They have been known to reach heights of 46 metres with their roots spreading 16 metres away from the trunk and reaching 8 metres underground. Equally they are able to eke out a living in tight rock crevices, taking 50 years to reach a height of 50 centimetres. Scots pines are true masters of adaptability and endurance, able to thrive in conditions where few other trees survive.
The national tree of Scotland, the Scots pine (Pinus sylvestris) (photo 1) is the only species of pine native to Britain. In Scotland there are still large areas of untouched ancient pine woodland which developed naturally after the last ice age. These woodlands are known as the Caledonian Forest, a unique habitat which is home to a number of species which occur nowhere else in Britain, including the capercaillie and the European crested tit.
The Scots pine is by no means restricted to Scotland, however. In fact, Scots pines are found throughout most of Britain and are widespread throughout the northern parts of Europe and Asia as well as mountainous regions further south. Many of the Scots pines in England and Wales have been planted, such as the famous pine lines in the Brecklands of East Anglia (photo 2). These were originally planted as hedges in the early 1800s but have since grown into imposing rows of mature trees.
Scots pines can cope with poor soils and climatic conditions that few other trees can endure, but their Achilles’ heel is that they require a lot of light. As a result, in situations where growing conditions are favourable enough for tall broadleaved trees to thrive, Scots pines are either unable to establish themselves, or they quickly weaken and die out as they are progressively shaded by their competitors.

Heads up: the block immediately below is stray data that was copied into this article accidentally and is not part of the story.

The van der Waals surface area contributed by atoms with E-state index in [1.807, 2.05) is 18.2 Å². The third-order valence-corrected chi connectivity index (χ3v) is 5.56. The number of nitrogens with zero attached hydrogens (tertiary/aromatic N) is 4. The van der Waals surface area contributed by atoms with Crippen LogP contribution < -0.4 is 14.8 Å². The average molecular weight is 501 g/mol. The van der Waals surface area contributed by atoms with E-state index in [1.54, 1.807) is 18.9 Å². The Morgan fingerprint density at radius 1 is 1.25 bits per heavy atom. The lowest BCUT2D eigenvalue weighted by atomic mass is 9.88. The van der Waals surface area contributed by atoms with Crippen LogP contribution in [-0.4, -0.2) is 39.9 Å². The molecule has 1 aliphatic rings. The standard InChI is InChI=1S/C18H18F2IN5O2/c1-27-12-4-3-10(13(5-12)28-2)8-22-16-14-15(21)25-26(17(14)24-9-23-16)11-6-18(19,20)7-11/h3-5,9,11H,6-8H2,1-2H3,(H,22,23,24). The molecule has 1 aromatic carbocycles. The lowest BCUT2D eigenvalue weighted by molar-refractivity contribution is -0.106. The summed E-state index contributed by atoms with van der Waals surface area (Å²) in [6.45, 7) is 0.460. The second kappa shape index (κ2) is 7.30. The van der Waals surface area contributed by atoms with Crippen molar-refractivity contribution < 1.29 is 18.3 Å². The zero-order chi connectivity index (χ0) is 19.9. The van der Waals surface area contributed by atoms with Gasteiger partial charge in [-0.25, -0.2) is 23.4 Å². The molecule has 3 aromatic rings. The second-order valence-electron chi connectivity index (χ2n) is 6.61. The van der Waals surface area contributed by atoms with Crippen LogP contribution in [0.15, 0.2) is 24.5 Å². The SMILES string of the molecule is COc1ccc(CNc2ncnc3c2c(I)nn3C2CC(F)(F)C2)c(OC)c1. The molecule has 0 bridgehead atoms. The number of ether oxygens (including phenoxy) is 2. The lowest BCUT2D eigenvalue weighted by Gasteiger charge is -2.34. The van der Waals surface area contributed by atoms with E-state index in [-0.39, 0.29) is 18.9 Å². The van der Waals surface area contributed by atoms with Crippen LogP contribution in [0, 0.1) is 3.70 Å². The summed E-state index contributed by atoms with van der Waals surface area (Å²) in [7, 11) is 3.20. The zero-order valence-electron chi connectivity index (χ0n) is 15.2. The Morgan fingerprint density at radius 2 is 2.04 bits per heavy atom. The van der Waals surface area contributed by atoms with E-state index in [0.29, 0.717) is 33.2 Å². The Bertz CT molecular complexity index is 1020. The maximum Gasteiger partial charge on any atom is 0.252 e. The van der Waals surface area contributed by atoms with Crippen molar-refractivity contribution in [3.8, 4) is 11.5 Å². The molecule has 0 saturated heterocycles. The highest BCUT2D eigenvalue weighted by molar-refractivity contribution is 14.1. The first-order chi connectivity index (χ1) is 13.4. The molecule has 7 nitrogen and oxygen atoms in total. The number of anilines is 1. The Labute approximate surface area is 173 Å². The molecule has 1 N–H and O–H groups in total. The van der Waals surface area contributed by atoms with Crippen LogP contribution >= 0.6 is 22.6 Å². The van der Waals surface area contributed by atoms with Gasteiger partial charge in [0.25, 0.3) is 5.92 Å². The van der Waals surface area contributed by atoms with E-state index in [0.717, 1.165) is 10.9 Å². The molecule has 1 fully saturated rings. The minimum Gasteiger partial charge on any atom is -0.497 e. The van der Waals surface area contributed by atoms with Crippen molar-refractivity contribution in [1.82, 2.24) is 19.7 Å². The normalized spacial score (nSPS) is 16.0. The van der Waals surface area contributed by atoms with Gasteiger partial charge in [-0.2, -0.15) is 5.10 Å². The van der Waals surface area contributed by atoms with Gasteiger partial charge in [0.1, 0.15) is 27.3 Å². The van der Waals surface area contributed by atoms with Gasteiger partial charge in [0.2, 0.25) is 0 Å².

Scots pines are widely grown for their timber, which is one of the strongest softwoods on the market and which is used for a wide range of purposes. It is particularly popular in construction, for furniture, telegraph poles, pit props, gate posts, fencing and paper pulp. Timber trees are usually planted close together in same-age monocultures to encourage them to grow up towards the light and develop the uniform, tall, straight trunks valued by the timber industry (photo 3). As a result, little light reaches the forest floor. In addition, a thick layer of dead needles and twigs prevents most groundcover plants from establishing, making pine plantations rather sombre and uninviting places, both for wildlife and humans, a stark contrast to the atmospheric Caledonian Forest with its understorey of small shrubs and rare wildflowers.
Scots pines are one of the easier conifer species to identify. Mature Scots pines, assuming they were given enough space, often have a distinctive outline with their spreading branches and often asymmetrical crowns. Their leaves (usually referred to as ‘needles’ due to their elongate shape and tough texture) are attached to the tree in pairs. They are blue-green and relatively short for a pine, typically less than 5 cm in length, and are usually twisted once around their axis between base and tip (photo 4).
The bark is also a useful identification feature, because the younger bark near the top of mature trees is an unusual and characteristic shade of foxy red and tends to peel off in thin flakes (photo 5). Older bark becomes darker and develops deep fissures.